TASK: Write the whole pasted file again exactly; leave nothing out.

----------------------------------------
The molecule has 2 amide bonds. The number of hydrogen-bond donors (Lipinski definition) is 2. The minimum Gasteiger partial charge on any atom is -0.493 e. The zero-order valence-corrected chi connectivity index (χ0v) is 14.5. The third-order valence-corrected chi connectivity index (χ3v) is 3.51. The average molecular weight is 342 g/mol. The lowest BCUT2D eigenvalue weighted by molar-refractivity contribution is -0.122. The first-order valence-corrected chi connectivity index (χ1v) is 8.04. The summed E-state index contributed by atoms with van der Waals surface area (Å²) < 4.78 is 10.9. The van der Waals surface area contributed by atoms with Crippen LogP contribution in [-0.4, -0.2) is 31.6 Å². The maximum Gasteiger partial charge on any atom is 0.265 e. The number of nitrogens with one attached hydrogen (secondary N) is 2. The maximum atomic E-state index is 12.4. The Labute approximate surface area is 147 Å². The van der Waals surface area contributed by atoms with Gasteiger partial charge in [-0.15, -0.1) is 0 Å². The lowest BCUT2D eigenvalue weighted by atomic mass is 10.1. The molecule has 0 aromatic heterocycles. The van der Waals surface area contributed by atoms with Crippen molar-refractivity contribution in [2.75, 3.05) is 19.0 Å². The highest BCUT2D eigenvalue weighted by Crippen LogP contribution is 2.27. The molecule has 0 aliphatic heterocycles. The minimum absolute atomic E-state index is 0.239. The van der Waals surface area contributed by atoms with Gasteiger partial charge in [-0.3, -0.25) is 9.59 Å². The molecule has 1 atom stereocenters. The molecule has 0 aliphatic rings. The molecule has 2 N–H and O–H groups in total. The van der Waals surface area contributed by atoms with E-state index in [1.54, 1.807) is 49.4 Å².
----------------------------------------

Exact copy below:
The molecule has 2 amide bonds. The number of hydrogen-bond donors (Lipinski definition) is 2. The minimum Gasteiger partial charge on any atom is -0.493 e. The zero-order valence-corrected chi connectivity index (χ0v) is 14.5. The third-order valence-corrected chi connectivity index (χ3v) is 3.51. The average molecular weight is 342 g/mol. The lowest BCUT2D eigenvalue weighted by molar-refractivity contribution is -0.122. The first-order valence-corrected chi connectivity index (χ1v) is 8.04. The summed E-state index contributed by atoms with van der Waals surface area (Å²) < 4.78 is 10.9. The van der Waals surface area contributed by atoms with Crippen LogP contribution in [-0.4, -0.2) is 31.6 Å². The maximum Gasteiger partial charge on any atom is 0.265 e. The number of nitrogens with one attached hydrogen (secondary N) is 2. The maximum atomic E-state index is 12.4. The Labute approximate surface area is 147 Å². The van der Waals surface area contributed by atoms with Gasteiger partial charge in [-0.15, -0.1) is 0 Å². The lowest BCUT2D eigenvalue weighted by atomic mass is 10.1. The molecule has 0 aromatic heterocycles. The van der Waals surface area contributed by atoms with Crippen molar-refractivity contribution in [2.75, 3.05) is 19.0 Å². The highest BCUT2D eigenvalue weighted by Crippen LogP contribution is 2.27. The molecule has 0 aliphatic heterocycles. The minimum absolute atomic E-state index is 0.239. The van der Waals surface area contributed by atoms with Gasteiger partial charge in [-0.3, -0.25) is 9.59 Å². The molecule has 1 atom stereocenters. The molecule has 0 aliphatic rings. The molecule has 2 N–H and O–H groups in total. The van der Waals surface area contributed by atoms with E-state index in [1.54, 1.807) is 49.4 Å².